But this infection goes far beyond disease. Beyond even the nightmare images of walking dead or flesh-eating ghouls. The infected are turning into creatures unlike anything ever dreamed of . . . more complex, more mysterious, and more deadly.
Trapped in the northwestern United States as winter begins to fall, Terry and Kendra have only one choice: they and their friends must cross a thousand miles of no-man’s-land in a rickety school bus, battling ravenous hordes, human raiders, and their own fears.
In the midst of apocalypse, they find something no one could have anticipated . . . love.
In Devil’s Wake, Barnes and Due examine the zombie genre, nodding to a number of the plots and themes that the zombie enthusiast will recognize and appreciate. In reading it, I noted a tip of the hat to more than just the George Romero movies in their storytelling. Some aspects of the early stages of the infected can be seen in movies like Invasion of the Body Snatchers or for those of you who are students of the early film work, Invisible Invaders which some consider a precursor to the modern zombie movie (having released in 1959, previous to Night of the Living Dead). I won’t go into all of them, because for me this was one of the joys of the book. It’s like a scavenger hunt for the zombie fan.
As for the main characters, this story focuses mainly on the character Kendra. We also follow Terry and his group of friends from a rehabilitation camp where they are all councilors. This split story arc eventually converges into one flowing story when they all meet up. As our protagonists are teenagers, the story definitely fits within the heading of a Young Adult novel. A good amount of the gore and adult subject matter happens “off stage” as it were. That said, it is still an enjoyable read for any adult fans of horror, urban fantasy or their YA versions.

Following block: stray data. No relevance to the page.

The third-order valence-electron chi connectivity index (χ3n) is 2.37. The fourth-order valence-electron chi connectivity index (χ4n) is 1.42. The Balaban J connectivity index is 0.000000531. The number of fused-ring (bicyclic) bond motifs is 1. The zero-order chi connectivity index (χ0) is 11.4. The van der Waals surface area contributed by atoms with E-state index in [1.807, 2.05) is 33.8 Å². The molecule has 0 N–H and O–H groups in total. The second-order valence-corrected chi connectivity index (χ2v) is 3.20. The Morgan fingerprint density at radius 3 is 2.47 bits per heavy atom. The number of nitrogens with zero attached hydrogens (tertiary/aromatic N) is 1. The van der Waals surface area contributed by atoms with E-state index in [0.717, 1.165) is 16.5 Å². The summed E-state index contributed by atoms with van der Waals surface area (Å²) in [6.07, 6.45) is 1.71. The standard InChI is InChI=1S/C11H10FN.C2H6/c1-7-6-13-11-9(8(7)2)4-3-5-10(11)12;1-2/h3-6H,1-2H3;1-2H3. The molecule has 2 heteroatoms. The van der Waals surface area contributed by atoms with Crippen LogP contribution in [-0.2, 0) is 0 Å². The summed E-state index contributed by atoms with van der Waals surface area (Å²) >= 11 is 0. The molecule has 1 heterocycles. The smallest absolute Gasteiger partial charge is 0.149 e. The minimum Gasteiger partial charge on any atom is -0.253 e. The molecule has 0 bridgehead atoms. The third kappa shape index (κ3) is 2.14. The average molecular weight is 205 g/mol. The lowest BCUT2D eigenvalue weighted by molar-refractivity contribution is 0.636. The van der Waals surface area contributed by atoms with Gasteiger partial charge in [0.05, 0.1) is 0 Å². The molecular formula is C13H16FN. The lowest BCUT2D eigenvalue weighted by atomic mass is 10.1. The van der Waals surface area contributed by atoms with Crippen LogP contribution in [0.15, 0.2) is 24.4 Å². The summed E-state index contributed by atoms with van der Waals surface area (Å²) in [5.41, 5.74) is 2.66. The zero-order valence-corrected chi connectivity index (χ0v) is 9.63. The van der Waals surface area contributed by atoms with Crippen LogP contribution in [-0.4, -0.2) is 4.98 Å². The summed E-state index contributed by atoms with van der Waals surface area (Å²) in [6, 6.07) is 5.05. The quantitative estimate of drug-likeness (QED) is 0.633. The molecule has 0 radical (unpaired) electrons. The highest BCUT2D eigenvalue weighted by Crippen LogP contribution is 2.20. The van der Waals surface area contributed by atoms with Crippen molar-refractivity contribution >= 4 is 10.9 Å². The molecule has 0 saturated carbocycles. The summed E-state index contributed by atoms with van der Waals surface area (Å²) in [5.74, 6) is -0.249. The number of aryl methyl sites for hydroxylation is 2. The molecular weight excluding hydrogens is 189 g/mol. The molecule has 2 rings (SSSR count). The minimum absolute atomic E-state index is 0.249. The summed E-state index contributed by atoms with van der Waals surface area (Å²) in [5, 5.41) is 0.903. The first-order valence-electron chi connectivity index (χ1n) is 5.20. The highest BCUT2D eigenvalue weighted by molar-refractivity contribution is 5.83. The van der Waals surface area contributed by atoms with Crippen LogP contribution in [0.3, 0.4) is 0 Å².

There is an attempt to explain the outbreak and its cause that is not cannon in the genre. Personally, I am not a fan of explaining the cause of the outbreak, although it does help to set stories apart from each other. The movie Quarantine would be an excellent example of this. And while not completely sold on defining the outbreak, I think this gives us a fresh look at the zombie story in this novel.
My one critique that I have of this story is that when I came to the end of it, I was left wanting more. It felt like I had come to the end of a scene, but not the end of a story. Of course this does leave me expectantly waiting for the next in the series, because I’ve also grown close to the characters and want to follow them through this journey. In this aspect it reminds me a lot of the comic series Walking Dead. It is an open ended story that is more about the survivors than the monsters. Which is what Devil’s Wake is really about – Kendra, Terry, and the rest of the survivors. Not the freaks.
I’ll give the novel four and a half zombies out of five. Although not your normal zombie story, it is solid storytelling. And for the Zombie Joe specific version of this review (would I spend money on this book), I am putting it as one I would pay full retail price for. In fact, I would rank this as something I would keep a spare copy of for loaning out to people, or giving as a gift. (And I already am getting a spare copy.) I will also be giving it to my oldest granddaughter to read.
To celebrate the release I had planned on giving away a copy of the novel when it releases the end of the month. The authors have upped the ante on it though and are offering a signed copy of the novel to go along with this review. Simply leave a comment below, possibly with your current favorite zombie novel or movie, and at the end of the weekend we will pick a commenter at random to receive the signed copy. Good luck!
Contest is US only and ends a week today!
Contest is US only and will end Sunday, August 5th, 2012. Shipment will be after Authors After Dark (8/12) due to travel plans by the reviewer.